JUNEAU — Legislation that could return nearly two decades of permanent fund dividends to the men known as the Fairbanks Four is stalled in the Senate State Affairs Committee. House Bill 127 is designed to return dividends to individuals whose criminal convictions have been vacated, reversed or dismissed, according to the bill. 

The bill was introduced by Fairbanks Democratic Rep. Scott Kawasaki last year but has gained little ground since then. The legislation currently sits in the Senate State Affairs Committee without a scheduled hearing. 

Committee member and North Pole Republican Sen. John Coghill said he has yet to review the bill but is hesitant to support it if it includes the Fairbanks Four.

Marvin Roberts, Eugene Vent, George Frese and Kevin Pease were convicted for the alleged murder of Fairbanks teenager John Hartman in 1997. In 2015, the men challenged their conviction with the help of the Fairbanks Innocence Project which eventually resulted in an agreement that cleared their convictions, but also kept them from being able to sue for damages. 

Coghill said this stipulation agreement contributes to his reservations regarding the bill. 

“I’m probably reluctant to agree with the Fairbanks Four but the bill is not entirely about them,” Coghill said. “I plan to give it an honest hearing.”

Roberts made a Facebook post Thursday afternoon saying he was giving up his fight for the bill. 

“I am giving up on the fight for our back dividends. It is difficult to leave $25,000 on the table like that but I am tired of wasting energy on what feels like a losing battle,” Roberts wrote. “I will remember certain Senators and Representatives. Thank you to all that helped.”

Coghill said he spoke with Roberts by phone Friday and explained his position on the bill.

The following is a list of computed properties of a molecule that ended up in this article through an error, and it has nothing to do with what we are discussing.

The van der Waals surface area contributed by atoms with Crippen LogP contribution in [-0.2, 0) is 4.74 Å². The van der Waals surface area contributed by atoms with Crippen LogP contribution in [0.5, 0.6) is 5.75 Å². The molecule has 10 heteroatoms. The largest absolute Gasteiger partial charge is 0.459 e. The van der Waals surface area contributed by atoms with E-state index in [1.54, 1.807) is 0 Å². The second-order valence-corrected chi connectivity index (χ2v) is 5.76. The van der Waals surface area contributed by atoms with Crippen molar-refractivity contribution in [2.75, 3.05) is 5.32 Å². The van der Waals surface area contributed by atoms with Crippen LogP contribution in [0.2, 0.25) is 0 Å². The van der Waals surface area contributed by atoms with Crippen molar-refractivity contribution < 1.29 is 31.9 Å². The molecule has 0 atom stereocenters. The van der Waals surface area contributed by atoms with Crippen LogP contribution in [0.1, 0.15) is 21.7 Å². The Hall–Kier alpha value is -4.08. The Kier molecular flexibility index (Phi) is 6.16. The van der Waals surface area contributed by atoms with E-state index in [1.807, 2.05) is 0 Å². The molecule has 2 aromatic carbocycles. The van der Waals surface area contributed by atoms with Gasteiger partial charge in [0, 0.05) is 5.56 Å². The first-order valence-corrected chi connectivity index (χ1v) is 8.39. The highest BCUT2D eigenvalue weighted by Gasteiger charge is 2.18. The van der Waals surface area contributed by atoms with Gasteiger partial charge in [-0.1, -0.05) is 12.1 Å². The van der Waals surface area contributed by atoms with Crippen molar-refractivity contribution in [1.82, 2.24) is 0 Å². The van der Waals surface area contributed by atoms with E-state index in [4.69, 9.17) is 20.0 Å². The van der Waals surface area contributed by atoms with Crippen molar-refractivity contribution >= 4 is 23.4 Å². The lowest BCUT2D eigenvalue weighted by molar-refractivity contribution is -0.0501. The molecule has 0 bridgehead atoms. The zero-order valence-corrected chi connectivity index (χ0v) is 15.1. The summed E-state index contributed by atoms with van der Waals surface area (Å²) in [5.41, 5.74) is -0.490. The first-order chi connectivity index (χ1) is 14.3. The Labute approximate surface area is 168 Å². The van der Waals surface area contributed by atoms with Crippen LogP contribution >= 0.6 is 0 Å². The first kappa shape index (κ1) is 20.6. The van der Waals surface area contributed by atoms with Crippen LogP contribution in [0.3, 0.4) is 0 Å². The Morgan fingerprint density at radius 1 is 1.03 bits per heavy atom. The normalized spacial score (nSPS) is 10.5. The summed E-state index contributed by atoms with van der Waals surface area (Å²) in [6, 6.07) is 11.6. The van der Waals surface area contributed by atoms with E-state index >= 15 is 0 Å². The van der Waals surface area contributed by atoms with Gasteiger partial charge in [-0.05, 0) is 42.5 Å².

“I told him on this deal I couldn’t support him, because of the stipulations in the agreement,” Coghill said. “I think it would be wrong to do that. So, if the bill includes them, I probably won’t be in favor of the bill.”

Coghill said that the principle of the bill seems logical, but going back on the previously signed agreement doesn’t seem right.

“I don’t wish anymore harm on these people,” Coghill said. “They’ve been on a journey that I can’t even imagine, but it is a journey that includes that document.”

The Fairbanks Four filed a series of lawsuits in December against the city of Fairbanks, three former police officers and one current officer for wrongful imprisonment. 

Coghill said depending on the results of the lawsuit, his position on the bill may change.

“If the Fairbanks suit opens up a whole new issue then I might rethink that position, but as it stands, the decree stands. Whether it’s right, it doesn’t really matter, it’s kind of the rule of law at this point.”

As the legislature draws near to its final week before reaching the 90-day mark, the bill has yet to be scheduled for a hearing. Coghill said he has no knowledge of when the hearing could be.

Contact staff writer Erin Granger at 459-7544. Follow her on Twitter: @FDNMPolitics.